Something I love in games in general is movement. I love games that force me to move and make movement feel good – to name a few recentish examples Doom 4, Devil Daggers and Hyper Light Drifter delighted me in the way you need to dance around arenas in them. And there’s a simple pleasure in the Sonic games in just how they focus on movement itself as the way of engaging the player, with combat and difficulty generally an afterthought (and when they do make them the forefront it’s generally a disaster). Sonic games don’t challenge you just to get through the level – that’s easy what with the extremely generous health system – but to get through the level elegantly and there’s great pleasure for me just to learn the flow of the levels and how to move through them.

    • ansionnach says:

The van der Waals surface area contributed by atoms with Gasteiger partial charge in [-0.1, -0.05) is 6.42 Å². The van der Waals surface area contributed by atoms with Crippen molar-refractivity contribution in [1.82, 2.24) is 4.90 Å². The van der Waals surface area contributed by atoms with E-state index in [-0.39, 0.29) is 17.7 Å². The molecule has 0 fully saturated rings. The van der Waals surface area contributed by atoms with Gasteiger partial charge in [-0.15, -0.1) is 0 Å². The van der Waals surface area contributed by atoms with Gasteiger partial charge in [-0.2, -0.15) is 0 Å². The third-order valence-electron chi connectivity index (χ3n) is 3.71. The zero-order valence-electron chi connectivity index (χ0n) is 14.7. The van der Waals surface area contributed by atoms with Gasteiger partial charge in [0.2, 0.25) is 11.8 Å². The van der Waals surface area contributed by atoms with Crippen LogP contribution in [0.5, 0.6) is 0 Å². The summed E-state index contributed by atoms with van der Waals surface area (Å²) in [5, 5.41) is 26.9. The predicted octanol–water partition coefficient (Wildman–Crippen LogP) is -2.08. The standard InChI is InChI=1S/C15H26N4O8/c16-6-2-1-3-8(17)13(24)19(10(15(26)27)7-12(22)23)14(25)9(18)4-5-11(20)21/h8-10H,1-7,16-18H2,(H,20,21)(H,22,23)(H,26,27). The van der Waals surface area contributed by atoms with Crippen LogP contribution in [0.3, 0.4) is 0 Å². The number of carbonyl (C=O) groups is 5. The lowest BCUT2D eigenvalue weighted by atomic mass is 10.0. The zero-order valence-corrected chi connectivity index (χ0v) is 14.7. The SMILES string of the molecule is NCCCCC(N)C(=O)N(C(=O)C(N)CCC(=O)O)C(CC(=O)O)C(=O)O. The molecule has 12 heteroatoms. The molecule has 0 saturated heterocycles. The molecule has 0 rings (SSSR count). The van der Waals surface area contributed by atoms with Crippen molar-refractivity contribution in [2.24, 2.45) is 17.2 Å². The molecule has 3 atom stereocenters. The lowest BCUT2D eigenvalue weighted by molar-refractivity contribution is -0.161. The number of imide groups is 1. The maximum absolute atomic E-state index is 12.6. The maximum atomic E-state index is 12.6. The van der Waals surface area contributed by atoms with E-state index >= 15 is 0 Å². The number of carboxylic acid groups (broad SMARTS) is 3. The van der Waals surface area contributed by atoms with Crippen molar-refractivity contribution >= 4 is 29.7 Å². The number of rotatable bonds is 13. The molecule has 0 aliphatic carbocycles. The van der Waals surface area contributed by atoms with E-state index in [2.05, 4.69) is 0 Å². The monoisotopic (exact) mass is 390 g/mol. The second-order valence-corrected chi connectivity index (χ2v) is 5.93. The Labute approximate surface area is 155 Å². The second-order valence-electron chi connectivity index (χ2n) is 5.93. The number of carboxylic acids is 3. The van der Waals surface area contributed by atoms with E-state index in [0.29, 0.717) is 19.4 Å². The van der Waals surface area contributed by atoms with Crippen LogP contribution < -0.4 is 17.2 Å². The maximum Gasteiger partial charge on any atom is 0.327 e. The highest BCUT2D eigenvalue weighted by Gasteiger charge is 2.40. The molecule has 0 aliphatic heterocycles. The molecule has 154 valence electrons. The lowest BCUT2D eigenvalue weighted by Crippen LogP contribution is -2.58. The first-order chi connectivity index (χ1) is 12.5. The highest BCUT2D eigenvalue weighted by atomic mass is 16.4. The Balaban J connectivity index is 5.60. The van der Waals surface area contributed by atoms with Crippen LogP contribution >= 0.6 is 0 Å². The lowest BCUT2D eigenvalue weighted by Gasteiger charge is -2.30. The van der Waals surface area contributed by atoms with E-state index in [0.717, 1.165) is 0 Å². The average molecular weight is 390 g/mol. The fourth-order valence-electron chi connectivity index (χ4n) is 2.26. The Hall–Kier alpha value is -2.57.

I had the two Sonic Adventure games on Dreamcast. While they’re janky as you say, there is a lot of fun to be had with them. The second one was in some ways better but also more problematic as they introduced more play styles for the characters other than Sonic and Shadow. Some of the later Shadow stages were really good and perhaps Mr Caldwell might be surprised that they did try to add characterisation here. Heroes was woeful as they removed the Sonic play style completely for some reason. Got very close to the end, but unlike the other two, there was no fun there to help overcome the frustration. I never had a Mega Drive (or perhaps Sega Genesis as some writers here might call it, considering UFO: Enemy Unknown and some other games with different UK names seem to have only been remembered without their local names…). To this day I haven’t played the original Sonic games enough to finish them. I did complete Sonic CD on my phone, which was quite tricky on the last boss. The older games are where the real magic is, but there is fun to be had with the Sonic Adventure games too. Another series that Brendan is volunteering to review to see if a different opinion emerges to the “accepted wisdom” one you get about so many games from people who haven’t played them…